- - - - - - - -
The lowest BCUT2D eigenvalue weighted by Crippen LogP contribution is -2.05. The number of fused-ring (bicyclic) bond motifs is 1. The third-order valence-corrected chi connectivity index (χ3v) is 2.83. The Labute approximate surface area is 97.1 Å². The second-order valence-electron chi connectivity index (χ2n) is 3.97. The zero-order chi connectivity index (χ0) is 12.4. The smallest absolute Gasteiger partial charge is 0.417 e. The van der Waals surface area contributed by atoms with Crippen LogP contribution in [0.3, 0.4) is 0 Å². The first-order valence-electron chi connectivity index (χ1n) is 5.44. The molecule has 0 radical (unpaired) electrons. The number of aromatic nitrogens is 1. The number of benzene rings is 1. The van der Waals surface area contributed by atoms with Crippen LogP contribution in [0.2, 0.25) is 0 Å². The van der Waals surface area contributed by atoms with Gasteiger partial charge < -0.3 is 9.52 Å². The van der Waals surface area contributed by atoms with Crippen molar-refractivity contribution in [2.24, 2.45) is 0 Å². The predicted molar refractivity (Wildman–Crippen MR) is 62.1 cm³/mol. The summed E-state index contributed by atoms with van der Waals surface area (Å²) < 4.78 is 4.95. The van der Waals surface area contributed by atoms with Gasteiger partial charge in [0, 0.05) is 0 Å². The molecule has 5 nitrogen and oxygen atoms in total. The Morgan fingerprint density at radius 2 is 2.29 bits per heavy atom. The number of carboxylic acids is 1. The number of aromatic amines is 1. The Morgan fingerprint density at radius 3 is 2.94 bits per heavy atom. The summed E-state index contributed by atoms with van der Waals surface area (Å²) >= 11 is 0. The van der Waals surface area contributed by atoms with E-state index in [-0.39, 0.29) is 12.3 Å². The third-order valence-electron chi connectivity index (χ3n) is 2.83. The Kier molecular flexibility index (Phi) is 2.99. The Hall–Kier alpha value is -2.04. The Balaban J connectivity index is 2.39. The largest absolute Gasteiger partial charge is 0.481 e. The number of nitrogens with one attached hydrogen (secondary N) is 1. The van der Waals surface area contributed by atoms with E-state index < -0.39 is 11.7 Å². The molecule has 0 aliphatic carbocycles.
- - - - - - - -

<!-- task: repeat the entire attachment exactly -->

The lowest BCUT2D eigenvalue weighted by Crippen LogP contribution is -2.05. The number of fused-ring (bicyclic) bond motifs is 1. The third-order valence-corrected chi connectivity index (χ3v) is 2.83. The Labute approximate surface area is 97.1 Å². The second-order valence-electron chi connectivity index (χ2n) is 3.97. The zero-order chi connectivity index (χ0) is 12.4. The smallest absolute Gasteiger partial charge is 0.417 e. The van der Waals surface area contributed by atoms with Crippen LogP contribution in [0.3, 0.4) is 0 Å². The first-order valence-electron chi connectivity index (χ1n) is 5.44. The molecule has 0 radical (unpaired) electrons. The number of aromatic nitrogens is 1. The number of benzene rings is 1. The van der Waals surface area contributed by atoms with Crippen LogP contribution in [0.2, 0.25) is 0 Å². The van der Waals surface area contributed by atoms with Gasteiger partial charge < -0.3 is 9.52 Å². The van der Waals surface area contributed by atoms with Crippen molar-refractivity contribution in [2.24, 2.45) is 0 Å². The predicted molar refractivity (Wildman–Crippen MR) is 62.1 cm³/mol. The summed E-state index contributed by atoms with van der Waals surface area (Å²) < 4.78 is 4.95. The van der Waals surface area contributed by atoms with Gasteiger partial charge in [0, 0.05) is 0 Å². The molecule has 5 nitrogen and oxygen atoms in total. The Morgan fingerprint density at radius 2 is 2.29 bits per heavy atom. The number of carboxylic acids is 1. The number of aromatic amines is 1. The Morgan fingerprint density at radius 3 is 2.94 bits per heavy atom. The summed E-state index contributed by atoms with van der Waals surface area (Å²) >= 11 is 0. The van der Waals surface area contributed by atoms with E-state index in [-0.39, 0.29) is 12.3 Å². The third-order valence-electron chi connectivity index (χ3n) is 2.83. The Kier molecular flexibility index (Phi) is 2.99. The Hall–Kier alpha value is -2.04. The Balaban J connectivity index is 2.39. The largest absolute Gasteiger partial charge is 0.481 e. The number of nitrogens with one attached hydrogen (secondary N) is 1. The van der Waals surface area contributed by atoms with E-state index < -0.39 is 11.7 Å². The molecule has 0 aliphatic carbocycles.